6 Totally Underrated Places to Visit in Taiwan

6 Totally Underrated Places to Visit in Taiwan

Thinking of places to visit in Taiwan? Get off the beaten track and discover these underrated destinations.

Taiwan is a very dynamic city with tons to see, do and eat. Taipei, the capital of Taiwan, can rival Singapore and Hong Kong as a vibrant modern city. Once you are outside of the capital, however, you can find old quaint villages and outstanding natural landscapes. Here are six underrated destinations in Taiwan that deserves more attention from travellers…

Also Read: 5 Most Underrated Natural Attractions In Taiwan

1. Jiufen

Image Credit: Kabacchi

Jiufen is a mountain area in New Taipei City. Literally, it means “nine portions”. A weird name, right? There is a story behind this! During the Qing Dynasty, this area was an isolated village with only nine families. Each time the villagers request shipments from town, they would request “nine portions”, and this became the name of the village. In 1890, railroad workers discovered flakes of gold and a few years later, the hills in the area were producing several kilograms of gold a day. The gold rush turned the small village into a booming town until the Japanese era. In 2001, the downtown of Jiufen was used as a model for the anime movie Spirited Away.

2. Kinmen County

Image Credit: Sz-Chi Chen

Kinmen County consists of several small islands, including Great Kinmen, Lesser Kinmen, and several islets. It is very close Xiamen, a major city on the southeast coast of mainland China. Originally, Kinmen was a military reserve. It was returned to the civilian government in the mid-1990s, and opened to public travel. In 2001, direct travel between Kinmen and China was established. This gave Kinmen a boost economically. Major tourist attractions in Kinmen include the Gugang Lake that features a 16-m high pavilion that was built in 1964, the Kinmen National Park, and the Jhaishan Tunnel.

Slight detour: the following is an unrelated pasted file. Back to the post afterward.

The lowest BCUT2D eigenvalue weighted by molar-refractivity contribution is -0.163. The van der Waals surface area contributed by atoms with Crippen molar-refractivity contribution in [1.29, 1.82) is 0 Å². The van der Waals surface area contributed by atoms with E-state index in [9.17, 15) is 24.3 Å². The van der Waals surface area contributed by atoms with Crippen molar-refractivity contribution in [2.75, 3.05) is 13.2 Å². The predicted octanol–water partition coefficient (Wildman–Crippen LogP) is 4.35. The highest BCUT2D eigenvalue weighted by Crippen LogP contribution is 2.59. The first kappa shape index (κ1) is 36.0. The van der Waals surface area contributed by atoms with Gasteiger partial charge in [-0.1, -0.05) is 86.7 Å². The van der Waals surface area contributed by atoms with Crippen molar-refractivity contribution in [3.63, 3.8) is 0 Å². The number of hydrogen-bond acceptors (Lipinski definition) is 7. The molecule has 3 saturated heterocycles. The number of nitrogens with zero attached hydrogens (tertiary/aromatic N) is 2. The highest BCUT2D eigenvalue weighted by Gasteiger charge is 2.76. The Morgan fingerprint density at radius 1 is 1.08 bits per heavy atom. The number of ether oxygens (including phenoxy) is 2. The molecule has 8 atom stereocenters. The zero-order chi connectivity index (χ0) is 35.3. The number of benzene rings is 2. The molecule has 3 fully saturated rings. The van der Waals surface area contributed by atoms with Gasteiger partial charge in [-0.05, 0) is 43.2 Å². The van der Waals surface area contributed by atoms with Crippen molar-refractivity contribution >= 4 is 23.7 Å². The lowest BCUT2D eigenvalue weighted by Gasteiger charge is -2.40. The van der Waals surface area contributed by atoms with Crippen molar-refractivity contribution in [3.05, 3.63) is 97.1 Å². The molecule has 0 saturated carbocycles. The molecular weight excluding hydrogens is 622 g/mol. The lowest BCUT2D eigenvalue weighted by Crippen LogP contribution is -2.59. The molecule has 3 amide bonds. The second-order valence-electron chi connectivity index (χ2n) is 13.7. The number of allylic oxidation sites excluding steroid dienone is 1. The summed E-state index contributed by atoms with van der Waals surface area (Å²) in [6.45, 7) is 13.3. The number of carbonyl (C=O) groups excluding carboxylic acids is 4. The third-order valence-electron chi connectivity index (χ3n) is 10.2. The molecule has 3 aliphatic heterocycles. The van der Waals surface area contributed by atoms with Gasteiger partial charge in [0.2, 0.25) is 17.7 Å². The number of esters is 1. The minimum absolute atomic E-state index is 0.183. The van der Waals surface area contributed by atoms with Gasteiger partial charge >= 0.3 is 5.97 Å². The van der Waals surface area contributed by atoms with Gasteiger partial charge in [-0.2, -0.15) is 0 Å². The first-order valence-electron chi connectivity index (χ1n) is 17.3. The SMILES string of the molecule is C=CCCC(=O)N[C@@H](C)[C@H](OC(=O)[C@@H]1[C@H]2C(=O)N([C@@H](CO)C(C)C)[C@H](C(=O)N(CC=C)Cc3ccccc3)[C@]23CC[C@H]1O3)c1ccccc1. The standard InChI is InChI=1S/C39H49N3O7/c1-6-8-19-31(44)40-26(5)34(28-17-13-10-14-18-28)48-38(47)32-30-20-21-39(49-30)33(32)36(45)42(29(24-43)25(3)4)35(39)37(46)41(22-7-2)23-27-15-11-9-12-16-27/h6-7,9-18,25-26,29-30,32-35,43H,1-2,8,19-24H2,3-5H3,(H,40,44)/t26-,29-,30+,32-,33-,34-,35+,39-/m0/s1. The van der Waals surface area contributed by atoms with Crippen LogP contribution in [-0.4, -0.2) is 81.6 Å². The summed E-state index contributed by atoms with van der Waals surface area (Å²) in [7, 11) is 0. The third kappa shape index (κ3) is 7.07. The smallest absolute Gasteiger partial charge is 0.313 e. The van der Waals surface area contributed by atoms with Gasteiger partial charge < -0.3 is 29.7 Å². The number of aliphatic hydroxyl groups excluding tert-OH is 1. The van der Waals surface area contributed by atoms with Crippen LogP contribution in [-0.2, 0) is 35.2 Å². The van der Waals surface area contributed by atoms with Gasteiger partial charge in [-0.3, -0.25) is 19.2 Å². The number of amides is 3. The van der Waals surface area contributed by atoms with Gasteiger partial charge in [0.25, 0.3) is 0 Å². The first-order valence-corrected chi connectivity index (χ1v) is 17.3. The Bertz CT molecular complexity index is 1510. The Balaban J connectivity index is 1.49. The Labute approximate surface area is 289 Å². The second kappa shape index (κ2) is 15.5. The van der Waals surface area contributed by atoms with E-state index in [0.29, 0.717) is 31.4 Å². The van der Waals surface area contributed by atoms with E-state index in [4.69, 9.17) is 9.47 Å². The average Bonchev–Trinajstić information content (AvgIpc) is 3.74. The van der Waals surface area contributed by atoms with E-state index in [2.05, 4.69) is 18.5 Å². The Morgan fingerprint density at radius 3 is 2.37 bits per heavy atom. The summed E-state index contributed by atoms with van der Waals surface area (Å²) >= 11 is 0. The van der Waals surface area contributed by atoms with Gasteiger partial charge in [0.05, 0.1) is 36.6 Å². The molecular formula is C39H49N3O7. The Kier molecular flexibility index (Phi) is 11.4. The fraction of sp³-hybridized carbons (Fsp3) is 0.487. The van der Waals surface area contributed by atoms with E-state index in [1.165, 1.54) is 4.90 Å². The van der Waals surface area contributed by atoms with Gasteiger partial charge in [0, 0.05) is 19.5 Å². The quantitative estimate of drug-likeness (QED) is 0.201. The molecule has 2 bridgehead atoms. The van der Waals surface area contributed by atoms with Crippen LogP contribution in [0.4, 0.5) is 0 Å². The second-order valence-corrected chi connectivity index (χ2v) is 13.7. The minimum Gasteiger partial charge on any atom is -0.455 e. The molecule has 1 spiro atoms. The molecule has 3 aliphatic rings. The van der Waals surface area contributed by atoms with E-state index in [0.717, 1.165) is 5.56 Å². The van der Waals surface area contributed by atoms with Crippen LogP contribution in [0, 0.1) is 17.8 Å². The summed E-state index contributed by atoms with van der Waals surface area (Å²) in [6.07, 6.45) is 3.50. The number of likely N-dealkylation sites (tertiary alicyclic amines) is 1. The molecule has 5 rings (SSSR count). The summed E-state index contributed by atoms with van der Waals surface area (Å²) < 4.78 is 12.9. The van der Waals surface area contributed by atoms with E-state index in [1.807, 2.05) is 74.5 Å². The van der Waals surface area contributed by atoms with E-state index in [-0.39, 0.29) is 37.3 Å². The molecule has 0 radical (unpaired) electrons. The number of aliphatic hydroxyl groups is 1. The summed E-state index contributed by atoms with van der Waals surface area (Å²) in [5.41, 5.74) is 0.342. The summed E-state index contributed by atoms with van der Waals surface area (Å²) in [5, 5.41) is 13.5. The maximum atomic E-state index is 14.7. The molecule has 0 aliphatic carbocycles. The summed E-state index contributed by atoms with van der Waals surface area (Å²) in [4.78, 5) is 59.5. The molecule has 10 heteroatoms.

3. Pier-2 Art Center

Image Credit: Ernest

The Pier-2 Art Center in Kaohsiung was originally a site of abandoned warehouses. These warehouses were built in 1973 when Kaohsiung was still an industrial city. Since then, Kaohsiung has transformed itself into a service city and economic center of southern Taiwan. The local artists negotiated with the local government who eventually agreed to turn the area into an art center. Here at the Pier-2 Art Center, you can find many exhibitions by both local and foreign artists.

Also Read: 10 Things About Taiwan You Never Knew

4. Sizihwan

Image Credit: Pilzland

Also located in Kaohsiung, “Sizih” means Xi Shi, the name of a famous ancient Chinese beauty. Yes, the view at this bay (“wan”) is gorgeous, and it certainly deserves to be named after an ancient beauty. Sizhiwan is located at the north of the entrance to the Kaohsiung harbour and is surrounded by mountains. It’s famous for its black sand beach – the Sizihwan Beach, which is a popular beach among the locals. Other popular attractions in the area include the Lingsing Temple and the former British Consulate at Takao.

5. Kenting National Park

Image Credit: Chen Qu

The Kenting National Park is located at the southernmost tip of Taiwan. It is well known for its tropical climate, scenic beach and mountain, as well as the Spring Scream rock-band festival that is held here every March. The Kenting National Park covers an area of 333 sq km, with 181 sq km being land and 152 sq km of being water. You can find a lake called Longlyuantan in this national park.

6. Lanyu

Image Credit: David Hsu

Located off the southeastern coast of the main island of Taiwan, Lanyu is also known as Orchid Island. It is the home to an ethnic minority group known as the Tao, who migrated from the Batan Archipelago about 800 years ago. There are eight mountains of over 400 metres high on Lanyu, with Mt. Hongtoushan being the tallest. The Lesser Orchid Island, an uninhabited volcanic islet south of the main Orchid Island, is home to an endangered endemic orchid known as Phalaenopsis equestris that is native to Taiwan and the Philippines.

Also Read: 7 Scenic Destinations in Taiwan for Nature Lovers

About Author

Sandra Chan

Sandra is a freelance writer, illustrator, layout designer, and web developer. Growing up in Canada, she earned a degree in Computer Science and worked in the IT field. She was bored by her 9 – 5 job and decided to take some time off to travel. She moved to Taiwan where she volunteered for a non-profit organization as a layout designer and illustrator, and has been travelling around Asia for the past two and a half years.


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